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Before reading this you didn’t know you should have goals for your website.

Whether you’re taking a GDD approach or not, you should always be identifying specific site goals. You cannot measure success if you have nothing to measure, and you can’t achieve it if you don’t know what it looks like. Set SMART goals (Specific, Measurable, Attainable, Relevant and Time-based) for your site and regularly check the metrics to see how you’re doing. Rather than, “We want to increase the number of people downloading,” for example, a SMART goal would be, “We want to increase the number of conversions on our ‘Best Types of Plastics for Critical Use Components’ eBook from 1% to 7% by changing the amount of input required on the form, and by placing the offer higher on the page. We want to achieve this goal in 6 months.”

Be realistic. You may want to increase the number of conversions from 1% to 90%, but that’s probably not going to happen. Factor in your industry, your prospects, and the value of your content before you pinpoint your goal.

You aren’t practicing Inbound Marketing.

Weidert Group is an Inbound Marketing agency. We drink our own alcohol… err Kool-Aid. Punch? I don’t even know, but we drink it. What does this mean? Arm yourselves with knowledge and check out this page dedicated to learning about inbound marketing. The strategies, tactics and tools of inbound marketing are precisely engineered to align with the buyers’ behaviors to effectively attract high-quality prospects to a company’s website, convert them into leads by offering relevant, helpful content and, ultimately, help build relationships that lead to sales. It means setting up landing pages for lead conversions, providing content like ebooks, blogs and whitepapers and promoting that content through different social media channels; it also means not being salesy or spammy and providing helpful information rather than sales tactics. The ultimate goal is to lead your buyer personas down the funnel, turning them from a visitor to a lead to a customer.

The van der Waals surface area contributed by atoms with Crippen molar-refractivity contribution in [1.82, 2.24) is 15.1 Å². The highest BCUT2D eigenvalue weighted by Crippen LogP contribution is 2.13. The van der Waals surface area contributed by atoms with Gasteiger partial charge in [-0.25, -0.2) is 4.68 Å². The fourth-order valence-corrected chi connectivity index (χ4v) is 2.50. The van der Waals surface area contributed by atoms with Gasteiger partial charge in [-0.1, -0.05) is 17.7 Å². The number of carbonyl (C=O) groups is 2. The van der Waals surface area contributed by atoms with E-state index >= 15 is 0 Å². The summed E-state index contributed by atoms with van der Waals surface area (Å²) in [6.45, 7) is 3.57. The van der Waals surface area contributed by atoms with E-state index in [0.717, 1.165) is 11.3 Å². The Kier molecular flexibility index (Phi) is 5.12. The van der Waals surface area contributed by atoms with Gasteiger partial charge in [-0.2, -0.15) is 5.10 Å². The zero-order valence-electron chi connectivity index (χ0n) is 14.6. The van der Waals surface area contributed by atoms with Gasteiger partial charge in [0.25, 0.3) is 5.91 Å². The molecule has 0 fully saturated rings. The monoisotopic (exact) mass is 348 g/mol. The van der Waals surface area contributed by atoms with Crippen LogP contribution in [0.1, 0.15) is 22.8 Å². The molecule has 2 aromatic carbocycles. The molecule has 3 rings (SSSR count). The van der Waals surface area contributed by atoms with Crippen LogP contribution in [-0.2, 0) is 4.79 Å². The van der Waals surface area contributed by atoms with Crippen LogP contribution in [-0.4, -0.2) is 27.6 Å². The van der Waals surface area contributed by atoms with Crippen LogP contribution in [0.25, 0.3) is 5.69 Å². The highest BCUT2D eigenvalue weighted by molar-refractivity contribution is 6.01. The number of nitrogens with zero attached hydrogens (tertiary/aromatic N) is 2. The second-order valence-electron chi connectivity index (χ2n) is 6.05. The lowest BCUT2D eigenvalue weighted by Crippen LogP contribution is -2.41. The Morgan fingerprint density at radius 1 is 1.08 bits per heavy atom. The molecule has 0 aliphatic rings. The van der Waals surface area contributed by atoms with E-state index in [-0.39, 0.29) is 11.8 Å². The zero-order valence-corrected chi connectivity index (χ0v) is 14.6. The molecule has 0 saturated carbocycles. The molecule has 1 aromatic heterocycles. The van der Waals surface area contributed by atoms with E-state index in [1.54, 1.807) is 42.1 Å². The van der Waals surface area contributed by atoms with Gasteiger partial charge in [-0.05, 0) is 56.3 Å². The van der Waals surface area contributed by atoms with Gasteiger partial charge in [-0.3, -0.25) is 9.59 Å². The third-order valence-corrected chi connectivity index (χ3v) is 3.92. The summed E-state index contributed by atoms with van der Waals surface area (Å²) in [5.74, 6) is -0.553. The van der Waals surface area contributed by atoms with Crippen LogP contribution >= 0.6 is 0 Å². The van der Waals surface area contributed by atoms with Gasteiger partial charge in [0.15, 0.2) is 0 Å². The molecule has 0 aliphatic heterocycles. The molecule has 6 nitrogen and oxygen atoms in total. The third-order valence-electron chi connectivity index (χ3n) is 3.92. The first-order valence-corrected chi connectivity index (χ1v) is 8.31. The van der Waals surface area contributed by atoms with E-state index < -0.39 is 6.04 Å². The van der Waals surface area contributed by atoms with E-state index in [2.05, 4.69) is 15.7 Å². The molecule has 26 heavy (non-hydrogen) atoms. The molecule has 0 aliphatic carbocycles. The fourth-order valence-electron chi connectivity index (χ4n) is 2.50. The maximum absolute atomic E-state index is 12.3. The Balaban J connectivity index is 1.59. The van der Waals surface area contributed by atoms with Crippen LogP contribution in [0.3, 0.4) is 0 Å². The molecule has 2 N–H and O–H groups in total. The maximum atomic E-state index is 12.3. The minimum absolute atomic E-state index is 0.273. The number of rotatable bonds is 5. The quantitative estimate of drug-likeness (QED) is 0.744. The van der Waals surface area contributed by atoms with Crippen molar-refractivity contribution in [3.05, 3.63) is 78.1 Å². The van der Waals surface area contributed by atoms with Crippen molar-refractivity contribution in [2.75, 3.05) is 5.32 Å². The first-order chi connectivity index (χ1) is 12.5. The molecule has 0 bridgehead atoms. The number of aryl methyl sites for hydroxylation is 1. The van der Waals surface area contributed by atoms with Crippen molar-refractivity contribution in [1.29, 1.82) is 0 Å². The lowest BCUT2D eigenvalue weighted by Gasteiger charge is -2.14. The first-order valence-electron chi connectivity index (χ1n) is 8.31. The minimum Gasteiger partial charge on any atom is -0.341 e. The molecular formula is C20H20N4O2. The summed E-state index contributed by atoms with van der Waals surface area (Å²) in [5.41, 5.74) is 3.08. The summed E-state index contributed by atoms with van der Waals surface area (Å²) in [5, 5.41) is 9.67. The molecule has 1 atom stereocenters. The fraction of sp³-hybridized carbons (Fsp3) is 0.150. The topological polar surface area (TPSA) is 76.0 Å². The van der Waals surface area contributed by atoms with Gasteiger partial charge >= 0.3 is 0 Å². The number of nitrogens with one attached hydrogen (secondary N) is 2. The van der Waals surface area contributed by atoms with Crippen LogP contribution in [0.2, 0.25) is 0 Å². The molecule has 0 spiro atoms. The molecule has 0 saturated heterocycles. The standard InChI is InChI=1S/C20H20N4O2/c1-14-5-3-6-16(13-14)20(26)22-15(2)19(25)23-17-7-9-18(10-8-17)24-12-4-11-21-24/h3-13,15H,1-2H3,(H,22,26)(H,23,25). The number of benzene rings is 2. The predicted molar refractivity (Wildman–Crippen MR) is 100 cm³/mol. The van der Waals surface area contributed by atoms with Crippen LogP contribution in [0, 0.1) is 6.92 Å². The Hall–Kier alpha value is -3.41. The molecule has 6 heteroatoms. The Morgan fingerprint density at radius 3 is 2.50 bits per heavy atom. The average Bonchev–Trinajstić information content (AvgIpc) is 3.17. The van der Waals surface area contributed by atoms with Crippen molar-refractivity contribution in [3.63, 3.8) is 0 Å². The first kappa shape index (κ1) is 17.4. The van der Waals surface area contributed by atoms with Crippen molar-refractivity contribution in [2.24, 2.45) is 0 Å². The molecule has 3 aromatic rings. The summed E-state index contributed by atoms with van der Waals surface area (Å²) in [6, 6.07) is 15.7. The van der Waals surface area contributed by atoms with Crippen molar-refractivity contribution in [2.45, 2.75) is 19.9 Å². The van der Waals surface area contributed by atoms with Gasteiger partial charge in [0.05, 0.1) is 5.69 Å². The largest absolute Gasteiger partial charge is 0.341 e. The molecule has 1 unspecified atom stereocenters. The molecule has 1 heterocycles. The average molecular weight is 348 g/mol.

These are just a few of the reasons your website sucks. Keep researching and changing things; some experiments will fail, but others will be amazing successes. Stay laser focused on your buyer personas. Make some decisions based on assumptions and make others based on data. Combine those two together to make a successful road-map for where you want to be and what goals you want to achieve. Learn more by downloading our Growth Driven Design eBook.

Growth-Driven Design eBook  



Topics: Web Design and Development



whole brain marketing blog author
Written by Justin Harrison

Justin Harrison is the Associate Creative Director at Weidert Group. His wide-ranging experience in graphic and web design helps clients establish and leverage effective inbound marketing tools across several digital platforms.